NEW YORK CITY — New York is banning the use of public toilets and changing rooms to flush illegal pet urine, the city’s public health department announced on Thursday.
The move comes after a wave of protests against the practice, including one by the pet-loving city’s top lawyer who said he wanted to “kick the habit” of urinating on the sidewalks in the Big Apple’s financial district.
New York City’s public-health department said it has launched an investigation into the use and distribution of pet pee and feces in public spaces, including changing rooms.
City health department officials said they will work to ensure that the policy is implemented across the city and ensure that people who are at risk of contracting infectious diseases and exposing themselves to bacteria will be protected.
In a statement, the department said the goal of the plan is to address the widespread public-at-large problem of pet-peeing.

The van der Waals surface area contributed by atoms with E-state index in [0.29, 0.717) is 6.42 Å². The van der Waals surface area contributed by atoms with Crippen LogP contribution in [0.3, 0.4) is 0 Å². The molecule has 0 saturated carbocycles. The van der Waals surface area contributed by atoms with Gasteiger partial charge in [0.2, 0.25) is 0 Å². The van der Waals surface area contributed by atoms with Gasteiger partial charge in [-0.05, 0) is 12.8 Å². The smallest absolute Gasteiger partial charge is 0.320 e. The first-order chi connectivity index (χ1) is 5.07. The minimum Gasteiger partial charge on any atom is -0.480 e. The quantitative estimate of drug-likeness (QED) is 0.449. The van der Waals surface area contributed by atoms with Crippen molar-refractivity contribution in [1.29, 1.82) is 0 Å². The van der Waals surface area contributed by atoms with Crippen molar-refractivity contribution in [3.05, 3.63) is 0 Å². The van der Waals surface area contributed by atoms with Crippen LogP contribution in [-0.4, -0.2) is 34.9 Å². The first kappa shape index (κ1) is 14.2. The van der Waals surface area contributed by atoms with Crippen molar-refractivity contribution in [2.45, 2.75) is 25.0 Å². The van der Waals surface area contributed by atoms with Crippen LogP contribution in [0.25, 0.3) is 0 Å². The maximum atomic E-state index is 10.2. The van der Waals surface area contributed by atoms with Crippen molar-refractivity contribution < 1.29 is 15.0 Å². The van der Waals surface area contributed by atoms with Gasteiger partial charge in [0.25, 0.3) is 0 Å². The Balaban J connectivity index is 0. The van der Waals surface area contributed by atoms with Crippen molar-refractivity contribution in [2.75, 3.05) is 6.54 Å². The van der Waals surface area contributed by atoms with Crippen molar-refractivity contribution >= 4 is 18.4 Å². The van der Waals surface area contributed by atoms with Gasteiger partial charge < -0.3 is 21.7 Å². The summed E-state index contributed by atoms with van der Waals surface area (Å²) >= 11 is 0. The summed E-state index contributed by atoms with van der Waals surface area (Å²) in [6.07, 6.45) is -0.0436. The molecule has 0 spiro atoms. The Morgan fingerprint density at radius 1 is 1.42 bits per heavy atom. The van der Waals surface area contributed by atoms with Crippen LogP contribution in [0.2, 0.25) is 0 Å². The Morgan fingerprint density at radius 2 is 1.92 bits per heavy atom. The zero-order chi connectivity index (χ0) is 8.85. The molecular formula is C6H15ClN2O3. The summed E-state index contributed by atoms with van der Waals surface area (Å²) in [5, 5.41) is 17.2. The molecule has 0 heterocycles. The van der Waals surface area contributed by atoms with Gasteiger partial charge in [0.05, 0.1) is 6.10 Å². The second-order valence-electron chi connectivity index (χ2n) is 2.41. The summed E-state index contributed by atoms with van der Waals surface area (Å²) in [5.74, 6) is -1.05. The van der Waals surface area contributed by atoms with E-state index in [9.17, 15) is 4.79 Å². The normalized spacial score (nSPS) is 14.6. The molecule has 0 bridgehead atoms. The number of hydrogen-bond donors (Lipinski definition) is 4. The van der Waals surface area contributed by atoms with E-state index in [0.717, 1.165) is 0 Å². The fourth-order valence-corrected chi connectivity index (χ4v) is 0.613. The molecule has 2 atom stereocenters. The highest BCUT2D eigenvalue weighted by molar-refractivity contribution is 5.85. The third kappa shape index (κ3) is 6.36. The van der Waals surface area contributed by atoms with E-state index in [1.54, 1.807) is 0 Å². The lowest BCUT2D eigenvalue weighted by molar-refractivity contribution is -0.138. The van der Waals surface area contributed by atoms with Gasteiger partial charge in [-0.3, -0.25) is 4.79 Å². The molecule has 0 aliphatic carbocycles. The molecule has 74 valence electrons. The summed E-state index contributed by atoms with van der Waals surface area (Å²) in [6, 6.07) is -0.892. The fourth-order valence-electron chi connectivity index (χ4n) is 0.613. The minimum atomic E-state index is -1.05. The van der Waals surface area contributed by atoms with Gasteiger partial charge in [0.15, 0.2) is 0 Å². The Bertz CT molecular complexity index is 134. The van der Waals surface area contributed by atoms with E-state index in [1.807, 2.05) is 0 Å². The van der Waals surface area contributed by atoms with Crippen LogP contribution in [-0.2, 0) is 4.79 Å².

“There are no public spaces in the city that are exempt from this ban,” the department wrote.
“This is in contrast to our efforts to protect public health and safety, and to ensure people who consume pets are not exposed to infectious disease.”
A spokesman for the mayor said he is concerned about the “significant health risks” that people could pose by urinating in public and he called on the city to “put a stop to the widespread use of pet urine in public places.”
The city has banned the use or distribution of public urinals and changing facilities to flush pets’ waste.
The ban comes after protests against pet-peeing by animal rights activists in recent years, including by one who was arrested after peeing on the sidewalk outside the White House and in a park.
Animal rights activists are pushing to eliminate the use, possession and disposal of feces and urine by owners in New York, which has the highest rate of chronic wasting in the U.S. and the second-highest rate of pet overpopulation.